You GUYS! I am SO excited to be writing this tutorial for you! Maybe that seems a little overzealous for an icing tutorial, but I'll tell you why.
- I've watched some of my all-time favorite cookie idols like the wonderful Elizabeth of Arty McGoo and Sally of SweetieDoodle create amazing works of cookie art with the most fabulous dimension, and it's always left me scratching my head wondering how the heck they did it! Seriously guys... seriously. Spoiler alert: I scoured the internet and figured it out.
- Anyone who knows me well and/or has ever stepped foot into my home during the month of October knows I have a small army, ehm, collection of Halloween figurines. Many of these figurines, including my absolute favorite (sorry guys, I pick favorites), are designed by Johanna Parker.
So you can imagine how absolutely, ridiculously excited I was when I got in touch with the amazingly talented Johanna Parker to ask if I could use her figurines as the inspiration behind this tutorial and she so graciously agreed!
Holy guacamole Batman, this tutorial just got real!
If you're not familiar with Johanna Parker's work (Wait, whaaat?! Go familiarize yourself now! I promise this tutorial will still be here when you get back), you might be wondering why her work. What about it inspired this tutorial... aside from the obvious fact that her work is A-MAZING and I may or may not have just been looking for any excuse to cookie-fy it (in case you're new here, I am aware that "cookie" is technically a noun, and that I may have just verbified it, and also, sometimes I just make up words... like verbify!).
But the real reason I wanted to use her designs for these cookies: those faces. Seriously, have you seen the faces she creates?! She is the master of whimsical expression and pinchable figurine cheeks. Seriously though, those cheeks. How could I pass up the chance to cookie those adorably pinchable cheeks for HALLOWEEN... AND write a tutorial about it? Obviously the answer is I couldn't.Print
Creating Dimension with Royal Icing
- Category: Tutorial
- The easiest way to go about these cookies, in my opinion, is to use uncolored royal icing for the base, and to paint over it with food gel colors once it hardens. Start with a batch of royal icing with a 20 second consistency. Pipe the base layer of icing, using your toothpick/skewer/scribe tool to work the icing around and fill in any areas that seem to have more or less icing than others. For these cookies, because I was planning on creating a ruffled collar and border around the hat, the face, hat, and round base were the areas I filled in with icing.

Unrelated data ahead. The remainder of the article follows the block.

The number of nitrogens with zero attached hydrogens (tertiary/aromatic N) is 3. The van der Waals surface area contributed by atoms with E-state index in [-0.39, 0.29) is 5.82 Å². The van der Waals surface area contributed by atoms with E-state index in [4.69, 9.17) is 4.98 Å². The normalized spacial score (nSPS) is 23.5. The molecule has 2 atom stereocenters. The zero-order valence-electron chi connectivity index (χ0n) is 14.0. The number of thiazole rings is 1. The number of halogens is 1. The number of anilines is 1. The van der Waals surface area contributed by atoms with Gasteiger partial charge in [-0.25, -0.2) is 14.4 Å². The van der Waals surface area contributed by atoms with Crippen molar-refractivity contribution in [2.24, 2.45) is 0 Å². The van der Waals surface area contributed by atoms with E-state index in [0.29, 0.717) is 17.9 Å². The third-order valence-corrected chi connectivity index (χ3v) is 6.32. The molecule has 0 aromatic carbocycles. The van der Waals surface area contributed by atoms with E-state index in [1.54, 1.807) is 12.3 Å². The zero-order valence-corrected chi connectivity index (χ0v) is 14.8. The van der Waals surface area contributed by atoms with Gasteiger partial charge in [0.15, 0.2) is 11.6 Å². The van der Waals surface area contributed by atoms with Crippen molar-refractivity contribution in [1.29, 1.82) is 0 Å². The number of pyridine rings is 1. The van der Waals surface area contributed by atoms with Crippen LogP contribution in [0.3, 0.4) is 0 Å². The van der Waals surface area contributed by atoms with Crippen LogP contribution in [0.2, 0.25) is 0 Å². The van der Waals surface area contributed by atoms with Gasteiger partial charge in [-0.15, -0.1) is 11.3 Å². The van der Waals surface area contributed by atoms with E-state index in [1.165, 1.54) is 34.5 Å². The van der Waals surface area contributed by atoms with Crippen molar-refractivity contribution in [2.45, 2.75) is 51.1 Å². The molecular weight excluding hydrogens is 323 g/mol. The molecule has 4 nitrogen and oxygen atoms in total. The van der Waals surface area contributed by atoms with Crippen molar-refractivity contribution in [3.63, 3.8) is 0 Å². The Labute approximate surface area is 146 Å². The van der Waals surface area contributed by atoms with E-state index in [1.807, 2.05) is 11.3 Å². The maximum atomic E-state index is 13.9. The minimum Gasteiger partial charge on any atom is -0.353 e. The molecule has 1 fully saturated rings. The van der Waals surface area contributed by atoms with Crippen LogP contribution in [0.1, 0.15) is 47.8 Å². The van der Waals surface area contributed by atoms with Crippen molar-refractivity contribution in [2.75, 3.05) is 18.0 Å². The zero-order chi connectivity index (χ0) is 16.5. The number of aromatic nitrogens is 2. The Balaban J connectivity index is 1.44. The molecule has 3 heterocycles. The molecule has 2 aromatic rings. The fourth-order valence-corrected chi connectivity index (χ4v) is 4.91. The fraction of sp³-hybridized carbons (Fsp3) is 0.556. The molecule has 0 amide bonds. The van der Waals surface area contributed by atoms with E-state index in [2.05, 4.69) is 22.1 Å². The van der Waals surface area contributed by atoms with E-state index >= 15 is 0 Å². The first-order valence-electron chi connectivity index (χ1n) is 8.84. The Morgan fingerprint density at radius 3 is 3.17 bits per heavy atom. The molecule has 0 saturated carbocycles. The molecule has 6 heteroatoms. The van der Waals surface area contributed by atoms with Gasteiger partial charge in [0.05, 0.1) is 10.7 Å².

- Wait 2-4 minutes until a slight crust begins to form over the icing (or about the time it takes you to put down another base layer of icing on another cookie). Now for the fun part! Stick the end of your piping tip directly into the base layer of icing you created 2-4 minutes ago. Yes, you will be breaking the surface of the icing with your tip. Gently squeeze your piping bag, piping icing under the surface of the initial layer of icing. This will create a bubble of new icing under the surface of the old. Be sure to pipe a little extra icing into the bubble as it will naturally shrink a little before it settles. Use this method to create the cheeks.
- You can use the same principal to create dimension in other areas of the face, like the brow or chin. If you're working with a larger area, simply work in small areas, piping icing under the surface, removing the tip, and placing it a little farther along to inject more icing.
- To create even MORE depth in your cookies, you can apply shading, like in the skeleton cookies above. To do this, use a small, completely dry, food-only brush to gently rub the black powdered food coloring into the dry royal icing. For this part, it helps to think about where shadows would naturally fall on your cookie were it upright, or use a picture for reference. If for some reason you shade it darker than you'd like, you can easily remove the black food coloring with a slightly damp Q-tip. Just moisten it with the Q-tip, and dab it dry with the corner of a paper towel. Note: it's best to do the shading BEFORE you paint the cookie. You'll have a harder time correcting mistakes later if you don't.
- And that's it! Now it's just up to you to paint and add all your finishing touches!
Decorating technique adapted from McGoo U